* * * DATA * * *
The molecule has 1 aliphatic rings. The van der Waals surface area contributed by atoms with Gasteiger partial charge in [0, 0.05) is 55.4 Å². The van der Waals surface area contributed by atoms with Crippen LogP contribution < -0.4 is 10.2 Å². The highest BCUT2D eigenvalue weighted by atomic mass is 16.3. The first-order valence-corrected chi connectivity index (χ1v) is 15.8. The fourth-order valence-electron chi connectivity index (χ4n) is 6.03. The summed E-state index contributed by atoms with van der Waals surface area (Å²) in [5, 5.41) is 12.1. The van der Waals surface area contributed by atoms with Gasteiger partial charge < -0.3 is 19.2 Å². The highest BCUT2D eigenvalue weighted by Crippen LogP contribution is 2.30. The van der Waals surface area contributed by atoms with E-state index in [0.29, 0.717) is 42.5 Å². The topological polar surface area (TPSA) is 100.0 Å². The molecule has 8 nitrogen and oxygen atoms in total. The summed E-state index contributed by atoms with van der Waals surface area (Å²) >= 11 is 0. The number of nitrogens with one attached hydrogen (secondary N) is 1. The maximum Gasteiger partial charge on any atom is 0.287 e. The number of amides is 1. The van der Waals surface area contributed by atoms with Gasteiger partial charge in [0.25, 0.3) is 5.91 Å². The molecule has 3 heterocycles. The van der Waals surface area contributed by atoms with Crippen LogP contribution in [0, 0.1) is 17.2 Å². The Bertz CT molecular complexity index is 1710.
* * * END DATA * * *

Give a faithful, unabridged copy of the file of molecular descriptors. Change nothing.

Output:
The molecule has 1 aliphatic rings. The van der Waals surface area contributed by atoms with Gasteiger partial charge in [0, 0.05) is 55.4 Å². The van der Waals surface area contributed by atoms with Crippen LogP contribution < -0.4 is 10.2 Å². The highest BCUT2D eigenvalue weighted by atomic mass is 16.3. The first-order valence-corrected chi connectivity index (χ1v) is 15.8. The fourth-order valence-electron chi connectivity index (χ4n) is 6.03. The summed E-state index contributed by atoms with van der Waals surface area (Å²) in [5, 5.41) is 12.1. The van der Waals surface area contributed by atoms with Gasteiger partial charge < -0.3 is 19.2 Å². The highest BCUT2D eigenvalue weighted by Crippen LogP contribution is 2.30. The van der Waals surface area contributed by atoms with E-state index in [0.29, 0.717) is 42.5 Å². The topological polar surface area (TPSA) is 100.0 Å². The molecule has 8 nitrogen and oxygen atoms in total. The summed E-state index contributed by atoms with van der Waals surface area (Å²) >= 11 is 0. The number of nitrogens with one attached hydrogen (secondary N) is 1. The maximum Gasteiger partial charge on any atom is 0.287 e. The number of amides is 1. The van der Waals surface area contributed by atoms with Gasteiger partial charge in [0.25, 0.3) is 5.91 Å². The molecule has 3 heterocycles. The van der Waals surface area contributed by atoms with Crippen LogP contribution in [0, 0.1) is 17.2 Å². The Bertz CT molecular complexity index is 1710.